In this context, Trump’s crass behavior is viewed by those marginalized and left behind by globalization as a thumb in the eye of political and cultural elites who failed to address their suffering. Even as many believe his comments and actions are inappropriate, Trump receives a pass after being anointed to become a lightning rod to voice the pent-up frustration and anger of those who feel powerless to change an unresponsive political system. Trump maintains his relative strength not in spite of his outrageous behavior, but as a direct consequence of the discomfort he generates.
If Trump is the Teflon politician, to whom nothing awful ever seems to stick, Bill and Hillary Clinton are Velcro politicians, to whom every misstep sticks forever. It is my belief that our reactions to Trump and the Clintons are intimately connected.
When the history of the 1990’s gets written in the future, Bill Clinton will be remembered as the first Republican president who masqueraded as a Democrat. Remember his triumphant assertion that he ended “big government” as we knew it when he engineered welfare reform as part of his “triangulation” strategy, whereby he adopted Republican policy initiatives to outflank Newt Gingrich to secure reelection. Furthermore, Clinton unleashed a tidal wave of corporate profits and stock market gains with massive economic deregulation that devastated the economy a decade later. While there was some trickle-down benefit, the resentment of “losers” in the globalization battle continued to simmer.
The Clintons came to embody the hypocrisy of political elites because they branded themselves as “Third Way” Democrats while endorsing policies that smelled distinctly Republican. And as if he were the second coming of Herbert Hoover, Al Gore gushed during one of his presidential debates that he proposed to render the federal government debt free for the first time since the early 19th century, espousing a political goal anathema to liberal Democrats like Hubert Humphrey or FDR. This is not to deny that certain Clinton initiatives were progressive, like the attempted overhaul of health care. But this fell victim to personal arrogance and a penchant for secrecy that ultimately doomed any chance of adoption and increased political and personal resentment against Bill and Hillary.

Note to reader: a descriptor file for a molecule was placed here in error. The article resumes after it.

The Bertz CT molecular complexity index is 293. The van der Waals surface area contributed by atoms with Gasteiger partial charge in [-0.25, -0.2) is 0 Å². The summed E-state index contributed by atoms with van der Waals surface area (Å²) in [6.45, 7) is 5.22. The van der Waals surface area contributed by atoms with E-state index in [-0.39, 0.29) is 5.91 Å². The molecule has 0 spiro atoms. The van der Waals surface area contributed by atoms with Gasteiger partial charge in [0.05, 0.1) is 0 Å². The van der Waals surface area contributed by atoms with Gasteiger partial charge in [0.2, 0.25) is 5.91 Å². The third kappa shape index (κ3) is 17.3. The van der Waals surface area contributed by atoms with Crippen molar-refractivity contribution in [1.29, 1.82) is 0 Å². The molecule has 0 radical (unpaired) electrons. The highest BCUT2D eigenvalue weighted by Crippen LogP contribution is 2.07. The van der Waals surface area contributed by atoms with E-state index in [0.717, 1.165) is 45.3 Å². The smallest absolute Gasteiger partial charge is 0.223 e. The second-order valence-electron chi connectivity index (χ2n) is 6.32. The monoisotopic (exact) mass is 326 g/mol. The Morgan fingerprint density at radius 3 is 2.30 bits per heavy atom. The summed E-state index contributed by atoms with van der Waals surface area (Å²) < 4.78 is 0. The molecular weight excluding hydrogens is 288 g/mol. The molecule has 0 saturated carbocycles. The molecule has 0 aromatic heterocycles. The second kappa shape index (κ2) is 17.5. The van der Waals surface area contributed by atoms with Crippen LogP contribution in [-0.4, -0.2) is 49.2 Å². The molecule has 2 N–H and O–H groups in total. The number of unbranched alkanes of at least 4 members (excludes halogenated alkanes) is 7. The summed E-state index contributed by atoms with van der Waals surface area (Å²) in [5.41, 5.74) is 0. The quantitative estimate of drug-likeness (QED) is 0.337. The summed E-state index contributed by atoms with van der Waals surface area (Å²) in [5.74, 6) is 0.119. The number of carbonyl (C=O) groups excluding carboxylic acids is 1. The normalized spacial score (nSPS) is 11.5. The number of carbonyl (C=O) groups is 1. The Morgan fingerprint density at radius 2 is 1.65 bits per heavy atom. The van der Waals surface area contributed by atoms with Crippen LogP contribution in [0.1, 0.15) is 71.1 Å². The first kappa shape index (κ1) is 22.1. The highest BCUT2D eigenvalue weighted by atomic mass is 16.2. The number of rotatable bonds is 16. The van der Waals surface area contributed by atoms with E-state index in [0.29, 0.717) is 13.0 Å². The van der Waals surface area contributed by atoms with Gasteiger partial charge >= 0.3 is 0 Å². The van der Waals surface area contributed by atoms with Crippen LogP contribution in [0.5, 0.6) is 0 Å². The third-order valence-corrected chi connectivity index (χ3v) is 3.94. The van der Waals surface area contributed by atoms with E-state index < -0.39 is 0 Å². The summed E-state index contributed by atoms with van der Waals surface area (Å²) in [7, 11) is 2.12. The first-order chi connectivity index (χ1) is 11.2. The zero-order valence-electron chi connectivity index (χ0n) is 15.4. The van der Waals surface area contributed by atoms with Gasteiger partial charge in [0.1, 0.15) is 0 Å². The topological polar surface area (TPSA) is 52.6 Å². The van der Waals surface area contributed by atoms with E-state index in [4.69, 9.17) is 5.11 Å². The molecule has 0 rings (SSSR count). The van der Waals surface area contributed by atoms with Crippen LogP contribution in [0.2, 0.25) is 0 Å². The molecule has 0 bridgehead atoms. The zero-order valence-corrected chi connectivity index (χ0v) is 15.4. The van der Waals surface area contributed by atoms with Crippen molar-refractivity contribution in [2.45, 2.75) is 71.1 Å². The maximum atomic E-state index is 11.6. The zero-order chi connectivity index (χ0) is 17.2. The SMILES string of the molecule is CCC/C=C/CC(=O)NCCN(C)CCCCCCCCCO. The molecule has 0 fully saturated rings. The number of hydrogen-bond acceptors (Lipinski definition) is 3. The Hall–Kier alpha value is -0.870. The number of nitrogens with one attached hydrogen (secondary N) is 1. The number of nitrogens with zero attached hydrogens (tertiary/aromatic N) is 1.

In effect, the Clintons maneuvered themselves to become political scapegoats before there was any personal scandal. So it is quite instructive to note the very different response to Clinton’s affair with his intern and Trump’s sexual boasting. Bill Clinton was impeached while Trump’s disclosure failed to register with voters. In their non-response to the Access Hollywood tape, Americans were not sanctioning the sexual assault of women. But any judgment of his deplorable personal behavior was trumped by his role as political lightning rod. This has enabled him to remain relatively unscathed, even as the stench of corruption and scandal intensifies around him.
If Robert Mueller concludes Trump engaged in an obstruction of justice, or discovers evidence of money laundering in his private business, the teflon politician may have to face the music as his fate will no longer be determined by the court of public opinion alone. However, the more interesting and important issue is: what happens when Trump supporters realize he has sold them a bill of goods? Who will they turn to and how will their smoldering resentment, disillusionment and anger get expressed? We could find out sooner rather than later.
Neal Aponte, Ph.D.
Editor of Delano